I find 1lb flour and 8oz fat makes enough pastry for about a dozen large mince pies made in a muffin tin.

 

November Montage

Just felt I needed to include a lot more photographs this month, so instead of a three column arrangement I have gone to four.

One cooking post this month about making jam from the fruits of my Japonica. No knitting I notice but for crochet there is a Giveaway I offered and a Giveaway I won, update on my blanket (Oh! I do love crochetting blankets), a pattern for a celtic napkin ring and my latest attempt at a fish bookmark.

November montageOtherwise there were lots of photographs: Autumn round the corner from where I live and then more of my Danube Cruise holiday. This month that covered Melk, Salzburg and Vienna plus after Melk, the Wacau valley and locks.

Not quite a recipe!

First a little story. I am very fond of the flowers of the Japanese quince (Chaenomeles), I had one in the last house, so when I moved here I planted one in the garden.

However a few years ago it became infested with a pest that covered it in fine cobwebs and which died down in the winter but came again the next year, so in the end, reluctantly, I chopped it down.

I was not able to did out the root however so that sprouted and I couldn’t quite bring myself to keep cutting the sprouts off, so this year it was flowering Japonicaand when I came to look on the ground a few weeks ago there were a whole load of quinces on the ground. I picked them up because you can make jam with them, which I had done previously.

There was in fact about 1lb (454gms). Here are some of them.QuincesI had plenty of granulated sugar so I decided one day to make them into jam.

First I chopped them up. Half a quinceHere you can see what they look like inside.

And here are some chopped in pieces. Chopped up quincesWhen they were all chopped I covered them with water. Ready to cookand simmered them for about an hour. Stewed quincesI then sieved them to remove the skins and pith. Sieving out skinsPut them in a saucepan with about 20oz of granulated sugar and boiled them for about 10 minutes.Boiling for jamI had forgotten to weigh them after I had prepared them but 20oz seemed about right (which it was).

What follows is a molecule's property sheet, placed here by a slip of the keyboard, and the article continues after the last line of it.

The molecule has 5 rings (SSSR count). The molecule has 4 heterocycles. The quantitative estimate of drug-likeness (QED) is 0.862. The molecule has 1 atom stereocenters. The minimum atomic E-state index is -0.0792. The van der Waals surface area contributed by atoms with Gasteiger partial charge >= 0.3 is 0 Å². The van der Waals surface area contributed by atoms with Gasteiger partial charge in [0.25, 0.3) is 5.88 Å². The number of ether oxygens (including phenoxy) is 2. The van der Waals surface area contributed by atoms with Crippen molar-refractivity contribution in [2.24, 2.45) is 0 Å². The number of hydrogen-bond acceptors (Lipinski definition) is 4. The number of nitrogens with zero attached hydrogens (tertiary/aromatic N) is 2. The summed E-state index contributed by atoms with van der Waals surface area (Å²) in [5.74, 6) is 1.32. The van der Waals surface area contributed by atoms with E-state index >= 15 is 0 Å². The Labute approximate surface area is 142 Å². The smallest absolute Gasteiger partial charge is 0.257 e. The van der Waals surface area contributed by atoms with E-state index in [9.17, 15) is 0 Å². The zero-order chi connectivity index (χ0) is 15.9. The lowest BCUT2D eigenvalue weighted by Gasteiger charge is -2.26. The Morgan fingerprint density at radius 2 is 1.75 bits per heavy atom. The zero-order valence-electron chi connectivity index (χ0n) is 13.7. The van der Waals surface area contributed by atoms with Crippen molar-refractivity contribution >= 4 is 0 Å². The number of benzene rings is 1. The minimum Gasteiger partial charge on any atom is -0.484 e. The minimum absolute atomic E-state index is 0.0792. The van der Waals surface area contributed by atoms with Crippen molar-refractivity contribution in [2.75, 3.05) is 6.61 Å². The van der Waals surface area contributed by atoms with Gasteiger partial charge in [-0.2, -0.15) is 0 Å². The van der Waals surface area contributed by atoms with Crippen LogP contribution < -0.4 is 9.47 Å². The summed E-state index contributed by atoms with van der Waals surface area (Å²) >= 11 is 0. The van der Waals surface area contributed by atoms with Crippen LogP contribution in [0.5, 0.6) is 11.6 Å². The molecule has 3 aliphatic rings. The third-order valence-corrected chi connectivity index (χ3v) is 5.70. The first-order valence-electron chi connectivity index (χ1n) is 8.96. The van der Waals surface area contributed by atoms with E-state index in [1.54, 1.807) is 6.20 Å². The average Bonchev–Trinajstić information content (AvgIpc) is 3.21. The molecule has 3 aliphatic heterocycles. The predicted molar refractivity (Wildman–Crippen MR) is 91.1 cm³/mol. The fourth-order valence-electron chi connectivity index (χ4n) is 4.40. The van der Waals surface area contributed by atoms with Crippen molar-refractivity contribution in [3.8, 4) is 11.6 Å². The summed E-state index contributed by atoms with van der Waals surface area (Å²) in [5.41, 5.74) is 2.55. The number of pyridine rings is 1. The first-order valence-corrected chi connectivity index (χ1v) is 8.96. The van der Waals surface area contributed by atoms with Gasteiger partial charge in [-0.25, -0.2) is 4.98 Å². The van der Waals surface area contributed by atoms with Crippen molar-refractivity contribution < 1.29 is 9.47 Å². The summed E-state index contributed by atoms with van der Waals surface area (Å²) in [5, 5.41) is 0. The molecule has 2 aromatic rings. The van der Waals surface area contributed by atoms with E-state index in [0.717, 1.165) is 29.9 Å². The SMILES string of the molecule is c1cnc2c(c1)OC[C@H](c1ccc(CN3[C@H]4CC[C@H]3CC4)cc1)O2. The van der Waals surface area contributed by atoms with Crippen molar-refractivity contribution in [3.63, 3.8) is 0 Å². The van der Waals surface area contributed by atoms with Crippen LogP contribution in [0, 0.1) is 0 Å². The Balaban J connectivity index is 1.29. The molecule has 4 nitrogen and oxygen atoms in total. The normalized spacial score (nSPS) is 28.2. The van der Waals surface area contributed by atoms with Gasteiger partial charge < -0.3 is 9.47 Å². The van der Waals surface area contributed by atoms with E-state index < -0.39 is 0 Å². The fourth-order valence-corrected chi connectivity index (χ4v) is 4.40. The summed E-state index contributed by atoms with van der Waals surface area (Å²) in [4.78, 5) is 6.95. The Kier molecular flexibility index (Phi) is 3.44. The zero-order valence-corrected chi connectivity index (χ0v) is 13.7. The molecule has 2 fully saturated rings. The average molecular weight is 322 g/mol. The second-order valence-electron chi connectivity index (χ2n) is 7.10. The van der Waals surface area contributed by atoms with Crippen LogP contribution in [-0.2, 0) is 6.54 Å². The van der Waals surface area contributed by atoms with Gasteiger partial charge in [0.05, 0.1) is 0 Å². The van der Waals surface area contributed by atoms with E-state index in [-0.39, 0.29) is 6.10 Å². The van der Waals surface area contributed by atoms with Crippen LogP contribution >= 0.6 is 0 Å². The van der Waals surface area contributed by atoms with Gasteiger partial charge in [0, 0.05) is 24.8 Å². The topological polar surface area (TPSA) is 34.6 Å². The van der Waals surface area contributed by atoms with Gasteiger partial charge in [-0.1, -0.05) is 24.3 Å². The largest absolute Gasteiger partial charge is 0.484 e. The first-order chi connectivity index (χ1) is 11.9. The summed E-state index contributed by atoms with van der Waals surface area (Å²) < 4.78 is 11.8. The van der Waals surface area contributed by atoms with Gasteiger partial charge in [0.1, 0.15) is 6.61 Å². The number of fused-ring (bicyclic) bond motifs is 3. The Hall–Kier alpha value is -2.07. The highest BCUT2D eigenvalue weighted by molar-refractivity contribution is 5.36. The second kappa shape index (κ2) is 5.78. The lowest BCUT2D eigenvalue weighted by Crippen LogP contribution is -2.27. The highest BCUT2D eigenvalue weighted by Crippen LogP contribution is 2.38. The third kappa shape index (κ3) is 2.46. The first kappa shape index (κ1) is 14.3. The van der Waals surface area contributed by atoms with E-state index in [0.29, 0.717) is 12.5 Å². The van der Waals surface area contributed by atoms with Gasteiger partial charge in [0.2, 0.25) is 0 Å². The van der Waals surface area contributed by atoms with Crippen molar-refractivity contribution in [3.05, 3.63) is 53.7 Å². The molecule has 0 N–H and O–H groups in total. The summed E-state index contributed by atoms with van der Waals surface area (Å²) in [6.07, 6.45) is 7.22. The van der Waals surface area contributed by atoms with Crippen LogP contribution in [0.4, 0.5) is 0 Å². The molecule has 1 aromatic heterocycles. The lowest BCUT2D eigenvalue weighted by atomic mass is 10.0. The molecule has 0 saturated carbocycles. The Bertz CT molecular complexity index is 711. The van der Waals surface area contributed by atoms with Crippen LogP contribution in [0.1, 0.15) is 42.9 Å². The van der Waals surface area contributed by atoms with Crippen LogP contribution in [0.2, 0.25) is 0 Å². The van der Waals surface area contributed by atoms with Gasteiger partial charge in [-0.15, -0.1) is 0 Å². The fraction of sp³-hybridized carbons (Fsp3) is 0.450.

Here are my brief instruction notes from my recipe box. Recipe cardLuckily I had written instructions on how to prepare the jars on the back. I don’t make jam very often!Jar instructionsI went in the garage and got out some of my favourite hexagonal and multi-sided jars that I had saved. Prepared jarsI prepared them before the jam was finished so I was able to quickly fill them and cover with wax discs. Filled jarsI found I only needed two.

Then later I added the lids. Jam finishedI used one of the other sterilised jars for some mint jelly I was making at the same time. Mint jellyThe mint jelly had to wait till I next had lamb but I had to have a taste of the jam straightaway. Sharp (as I expected) but delicious!Having a taste(I have been eating rice cakes rather than bread lately.)

I would be happy to make more jam but I have a problem. I buy jam: apricot for Battenburg or maybe Christmas or Simnel cake, strawberry for scones with cream when people come to tea. Then as I don’t eat a lot, (I mean jam isn’t good for you is it? all that sugar!) the jars last for ages. I’d like to start eating the quince jam now but I have a quarter full jar of apricot and another quarter of strawberry! and if I leave them too long they will only go mouldy! even in the fridge. 😦

Maybe I should make a Victoria sandwich and some jam tarts! Mmmm…  🙂